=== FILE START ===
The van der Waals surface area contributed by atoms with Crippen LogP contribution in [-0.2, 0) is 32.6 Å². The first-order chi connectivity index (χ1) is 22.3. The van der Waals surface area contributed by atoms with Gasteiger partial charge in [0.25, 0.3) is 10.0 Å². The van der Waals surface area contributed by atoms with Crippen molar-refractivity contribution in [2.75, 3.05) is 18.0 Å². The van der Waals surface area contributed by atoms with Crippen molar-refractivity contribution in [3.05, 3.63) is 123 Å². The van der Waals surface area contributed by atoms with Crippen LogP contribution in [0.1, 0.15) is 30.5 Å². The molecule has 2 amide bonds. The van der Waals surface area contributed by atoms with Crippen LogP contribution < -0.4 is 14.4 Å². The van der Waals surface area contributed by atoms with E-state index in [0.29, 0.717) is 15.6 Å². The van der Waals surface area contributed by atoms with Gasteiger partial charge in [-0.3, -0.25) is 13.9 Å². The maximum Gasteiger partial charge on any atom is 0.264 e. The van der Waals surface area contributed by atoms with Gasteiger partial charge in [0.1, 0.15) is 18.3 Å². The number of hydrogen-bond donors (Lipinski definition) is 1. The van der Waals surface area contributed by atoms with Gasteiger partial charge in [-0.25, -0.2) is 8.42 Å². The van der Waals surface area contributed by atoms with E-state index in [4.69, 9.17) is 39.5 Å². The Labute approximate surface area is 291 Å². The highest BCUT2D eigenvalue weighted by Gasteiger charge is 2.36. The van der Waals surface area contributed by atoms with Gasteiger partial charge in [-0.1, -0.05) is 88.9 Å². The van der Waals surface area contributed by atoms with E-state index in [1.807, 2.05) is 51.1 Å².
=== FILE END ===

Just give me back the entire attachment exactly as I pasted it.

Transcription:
The van der Waals surface area contributed by atoms with Crippen LogP contribution in [-0.2, 0) is 32.6 Å². The first-order chi connectivity index (χ1) is 22.3. The van der Waals surface area contributed by atoms with Gasteiger partial charge in [0.25, 0.3) is 10.0 Å². The van der Waals surface area contributed by atoms with Crippen molar-refractivity contribution in [2.75, 3.05) is 18.0 Å². The van der Waals surface area contributed by atoms with Crippen molar-refractivity contribution in [3.05, 3.63) is 123 Å². The van der Waals surface area contributed by atoms with Crippen LogP contribution in [0.1, 0.15) is 30.5 Å². The molecule has 2 amide bonds. The van der Waals surface area contributed by atoms with Crippen LogP contribution < -0.4 is 14.4 Å². The van der Waals surface area contributed by atoms with E-state index in [0.29, 0.717) is 15.6 Å². The van der Waals surface area contributed by atoms with Gasteiger partial charge in [-0.3, -0.25) is 13.9 Å². The maximum Gasteiger partial charge on any atom is 0.264 e. The van der Waals surface area contributed by atoms with Gasteiger partial charge in [0.1, 0.15) is 18.3 Å². The number of hydrogen-bond donors (Lipinski definition) is 1. The van der Waals surface area contributed by atoms with Gasteiger partial charge in [-0.25, -0.2) is 8.42 Å². The van der Waals surface area contributed by atoms with E-state index in [4.69, 9.17) is 39.5 Å². The Labute approximate surface area is 291 Å². The highest BCUT2D eigenvalue weighted by Gasteiger charge is 2.36. The van der Waals surface area contributed by atoms with Gasteiger partial charge in [-0.1, -0.05) is 88.9 Å². The van der Waals surface area contributed by atoms with E-state index in [1.807, 2.05) is 51.1 Å².